The hours fly by as my wheels turn.  I take Fremont County Road 1 down to the small town of Cotopaxi.  I remember when this paved road was mostly gravel, but as Colorado has grown so has the traffic count and I would suppose further improvements are to be expected.  Reaching the end of the road I turn left on U. S. 50 which parallels the Arkansas River as it travels upstream through Bighorn Canyon.  This is another scenic drive and I am always enthralled with the rock and ponderosa pine that line the river.  I pass through the City of Salida, so named as it is located at the exit of the canyon, and I continue westbound on U.S. 50 and up into the Sawatch Range.  I leave the drier country behind and climb up into the snowy sub-alpine forests of the high ridges where I pass over the Continental Divide at Monarch Pass.  I descend as day fades into dusk, and my drive along Tomichi Creek is mostly hidden from view beyond what my headlights illuminate.  I soon arrive home and am happy to have safely arrived. Parking the car, I grab my gear and enter the house where I release the shepherds.  There is much rejoicing all around, and Lady Dog the elder comes hobbling out to contribute to the mob.  It has been a fine day and now I am surrounded by my dependents.  All is well.

A Hike to Indian Park – April 10, 2017


The distant Sangre de Cristo Mountains seen from Indian Park

April progressed and as the warmth ensued the snow inexorably retreated.  During the first half of January the snowpack had increased rapidly due to a series of storms that created waves of snowfall.  However, the storms waned and as the temperatures increased, and freeze-thaw cycles became common, the snow for skiing worsened as icy conditions prevailed.  The deer had also been impacted negatively and the local wildlife agency asked for the public to bump the ungulates as little as possible.  Thus, a conundrum for me conjured into being.  I didn’t want to ski and any hiking would potentially entail harassing vulnerable wildlife.  After some thought I concluded that a trip over the Great Divide towards the San Luis Valley would satisfy all of my criteria.  A week and day earlier I had hiked in the same vicinity so I knew that ideal conditions for early season hiking prevailed.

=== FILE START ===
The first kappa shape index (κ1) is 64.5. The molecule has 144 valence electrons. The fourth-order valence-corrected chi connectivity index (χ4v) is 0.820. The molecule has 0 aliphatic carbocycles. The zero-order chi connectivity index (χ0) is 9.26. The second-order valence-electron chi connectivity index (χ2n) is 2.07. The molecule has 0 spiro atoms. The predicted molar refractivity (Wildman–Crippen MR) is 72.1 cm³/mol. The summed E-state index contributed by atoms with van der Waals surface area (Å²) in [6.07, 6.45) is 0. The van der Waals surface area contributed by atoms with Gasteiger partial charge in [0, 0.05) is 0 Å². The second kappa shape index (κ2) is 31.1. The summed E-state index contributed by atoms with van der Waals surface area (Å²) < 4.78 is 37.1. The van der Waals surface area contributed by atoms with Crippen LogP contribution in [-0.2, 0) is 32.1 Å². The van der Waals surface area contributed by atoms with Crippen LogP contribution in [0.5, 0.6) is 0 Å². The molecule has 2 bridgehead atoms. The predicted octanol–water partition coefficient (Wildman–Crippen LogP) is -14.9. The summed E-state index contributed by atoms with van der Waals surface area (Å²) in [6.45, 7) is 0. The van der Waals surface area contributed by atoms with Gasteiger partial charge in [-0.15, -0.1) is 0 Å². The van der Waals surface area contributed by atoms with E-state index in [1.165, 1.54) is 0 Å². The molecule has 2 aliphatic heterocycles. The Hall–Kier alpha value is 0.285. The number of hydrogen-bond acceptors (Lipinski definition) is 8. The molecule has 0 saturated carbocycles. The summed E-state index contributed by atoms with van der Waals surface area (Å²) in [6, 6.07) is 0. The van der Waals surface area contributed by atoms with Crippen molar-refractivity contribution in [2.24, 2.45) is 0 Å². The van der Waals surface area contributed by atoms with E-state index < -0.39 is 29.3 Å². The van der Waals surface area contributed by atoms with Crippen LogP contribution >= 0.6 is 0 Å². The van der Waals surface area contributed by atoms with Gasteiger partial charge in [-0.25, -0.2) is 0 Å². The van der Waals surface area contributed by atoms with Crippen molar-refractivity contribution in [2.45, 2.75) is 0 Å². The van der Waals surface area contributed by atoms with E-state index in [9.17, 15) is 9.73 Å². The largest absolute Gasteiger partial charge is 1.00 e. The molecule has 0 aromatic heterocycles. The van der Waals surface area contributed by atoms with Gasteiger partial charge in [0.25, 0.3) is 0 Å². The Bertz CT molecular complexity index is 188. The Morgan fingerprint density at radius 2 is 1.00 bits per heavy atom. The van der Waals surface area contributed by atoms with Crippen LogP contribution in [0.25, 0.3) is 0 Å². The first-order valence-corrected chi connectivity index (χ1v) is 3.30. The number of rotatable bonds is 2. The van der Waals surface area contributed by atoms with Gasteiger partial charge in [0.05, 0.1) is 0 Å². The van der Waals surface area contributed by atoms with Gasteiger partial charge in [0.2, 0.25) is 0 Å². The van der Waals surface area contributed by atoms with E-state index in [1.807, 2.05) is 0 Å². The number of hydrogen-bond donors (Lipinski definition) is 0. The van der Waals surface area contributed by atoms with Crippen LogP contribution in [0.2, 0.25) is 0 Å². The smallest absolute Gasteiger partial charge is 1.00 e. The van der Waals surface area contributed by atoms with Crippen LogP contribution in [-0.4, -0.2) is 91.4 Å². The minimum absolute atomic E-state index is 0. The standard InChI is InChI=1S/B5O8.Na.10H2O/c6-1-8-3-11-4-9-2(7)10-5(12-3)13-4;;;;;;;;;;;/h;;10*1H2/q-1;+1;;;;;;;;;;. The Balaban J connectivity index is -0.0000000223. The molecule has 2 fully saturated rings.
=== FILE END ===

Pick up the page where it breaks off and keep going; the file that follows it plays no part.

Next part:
I perused my ample collection of maps and decided to visit someplace that I hadn’t seen before, namely a place called Indian Park.  Located on the south side of the Cochetopa Hills where they trend east and west between Long Branch Baldy and Middle Creek, the park drains into Cabin Gulch which tributes to the aforementioned creek.  I had worked every day since my last bout of hiking so I took the morning at a slow pace and didn’t leave home until sometime after eleven.  Draco and Leah came along as is their customary wont  whenever I trek.  German shepherds both, they are fine companions.  We left home and began the hour long drive over Colorado 114 until we crossed North Pass and descended Saguache Creek.  At Saguache County Road 38EE I turned north and drove two miles until I found the Bureau of Land Management Roads I sought.  Here, at BLM Road 860, also called the Indian Park Road, I parked the car and let the dogs out.  Naturally, they ran amok for a few minutes, zipping from one place to the next, tails extended and a comically serious intent upon their countenances.